Here’s why raisins are bad for your teeth

Have you seen headlines like ‘give kids crisps not raisins’ and wondered whether the world was turning on its head? We explain…

Here's why raisins are bad for your teeth - Number 18 Dental Notting Hill

Speaking to The Times, Ben Atkins, who is a dentist and also a spokesperson for the British Dental Association, recently advised parents to give children crisps rather than raisins and other dried fruit as a snack.

The reason?

Well it’s actually quite simple. Dried fruit is high in sugar and also has a sticky consistency. Put another way, Atkins likened eating raisins as akin to “gluing sugar to the teeth”.

The fruit particles sit on the teeth for a long time, sometimes until we next brush them. During that time, your mouth’s normal bacteria begins to break them down, releasing acid which attacks tooth enamel.

And it’s not just raisins either; Atkins warned parents that “all dried fruits, including muesli bars, are bad for teeth.” That includes things like fruit rolls and cereal bars – all things unsuspecting and well-meaning parents might put into packed lunches to try and be more health-conscious.

So where do crisps come in?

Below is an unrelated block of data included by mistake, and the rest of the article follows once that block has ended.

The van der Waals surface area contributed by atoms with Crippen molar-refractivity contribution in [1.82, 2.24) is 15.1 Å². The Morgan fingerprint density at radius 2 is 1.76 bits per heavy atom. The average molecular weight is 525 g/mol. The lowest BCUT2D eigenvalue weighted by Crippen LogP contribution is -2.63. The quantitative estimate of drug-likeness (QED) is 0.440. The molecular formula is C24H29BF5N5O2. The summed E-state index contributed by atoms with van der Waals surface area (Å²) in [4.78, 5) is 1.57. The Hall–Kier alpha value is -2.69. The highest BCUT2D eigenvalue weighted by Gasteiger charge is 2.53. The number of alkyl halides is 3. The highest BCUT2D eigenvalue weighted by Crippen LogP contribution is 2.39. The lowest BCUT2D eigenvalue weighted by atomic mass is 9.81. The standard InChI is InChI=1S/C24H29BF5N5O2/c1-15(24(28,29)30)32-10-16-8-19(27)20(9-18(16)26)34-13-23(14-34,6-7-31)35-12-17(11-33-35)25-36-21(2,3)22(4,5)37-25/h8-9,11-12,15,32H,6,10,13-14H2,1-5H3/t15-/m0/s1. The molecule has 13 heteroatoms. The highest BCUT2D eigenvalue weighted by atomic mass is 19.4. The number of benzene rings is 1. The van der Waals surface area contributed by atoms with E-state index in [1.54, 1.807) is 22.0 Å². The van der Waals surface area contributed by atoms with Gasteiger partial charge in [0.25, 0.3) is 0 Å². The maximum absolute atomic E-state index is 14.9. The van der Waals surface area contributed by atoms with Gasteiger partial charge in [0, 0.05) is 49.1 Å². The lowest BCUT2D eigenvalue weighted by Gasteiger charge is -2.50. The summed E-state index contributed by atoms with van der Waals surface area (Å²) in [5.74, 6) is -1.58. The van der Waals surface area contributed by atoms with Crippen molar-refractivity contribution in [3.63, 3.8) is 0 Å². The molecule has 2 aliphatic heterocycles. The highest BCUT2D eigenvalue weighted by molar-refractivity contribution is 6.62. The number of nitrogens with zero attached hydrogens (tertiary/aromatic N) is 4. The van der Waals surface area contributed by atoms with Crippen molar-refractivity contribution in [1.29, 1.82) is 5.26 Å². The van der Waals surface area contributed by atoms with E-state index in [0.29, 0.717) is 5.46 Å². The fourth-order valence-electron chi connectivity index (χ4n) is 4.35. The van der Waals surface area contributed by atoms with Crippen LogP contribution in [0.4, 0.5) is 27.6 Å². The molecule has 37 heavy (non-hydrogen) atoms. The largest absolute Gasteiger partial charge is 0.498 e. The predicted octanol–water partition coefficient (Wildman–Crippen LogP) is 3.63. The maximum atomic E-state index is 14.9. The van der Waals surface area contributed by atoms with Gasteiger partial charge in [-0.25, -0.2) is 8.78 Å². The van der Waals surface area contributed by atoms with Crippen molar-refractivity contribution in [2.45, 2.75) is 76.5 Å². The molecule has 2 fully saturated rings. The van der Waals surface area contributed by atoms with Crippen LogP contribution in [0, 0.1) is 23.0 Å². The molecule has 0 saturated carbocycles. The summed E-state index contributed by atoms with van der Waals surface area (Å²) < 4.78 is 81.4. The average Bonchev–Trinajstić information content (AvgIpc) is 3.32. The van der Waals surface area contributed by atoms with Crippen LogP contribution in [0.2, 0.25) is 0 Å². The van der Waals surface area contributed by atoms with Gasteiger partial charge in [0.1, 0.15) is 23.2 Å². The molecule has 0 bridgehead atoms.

This is where things get a bit more controversial. Atkins said crisps were “totally fine” for teeth if chosen over dried fruit in packed lunches. That’s so long as you choose plain crisps – not those with added sugars (which are unfortunately often found in some children’s brands).

But it’s important to note that anything (crisps included) which sticks to your teeth will cause a similar problem. Maize snacks, for example. That’s why it’s important to drink water after, have your child brush their teeth or floss to release lodged food.

Even better is to offer healthier snacks:

  • fresh whole fruit such as an apple cut into slices
  • unflavoured milk drinks
  • plain yoghurt
  • cheese
  • raw vegetables
  • nuts…

While it may seem like choosing raisins or muesli bars as a children’s snack is giving them a healthier start in life, they are high in sugar which can have consequences in terms of obesity as well as tooth decay.

Professor Damien Walmsley, of the BDA, told Huff Post that, more importantly, “Snacking should be limited as far as possible.”

“Whether you prefer sweet or savoury, reaching for snacks between meals can take its toll on teeth.”

Tam Fry of the National Obesity Forum also pointed out that crisps can contain a lot of salt, often too much for young children.

With cases of obesity in children rising and 9,220 children aged between one and four having to be hospitalised to have a tooth removed, isn’t it high time we all became a bit more savvy about what’s in our food?

To book a children’s dental appointment in Notting Hill, contact our friendly staff today at Number 18 Dental. Or read more about good dental health for children.

 

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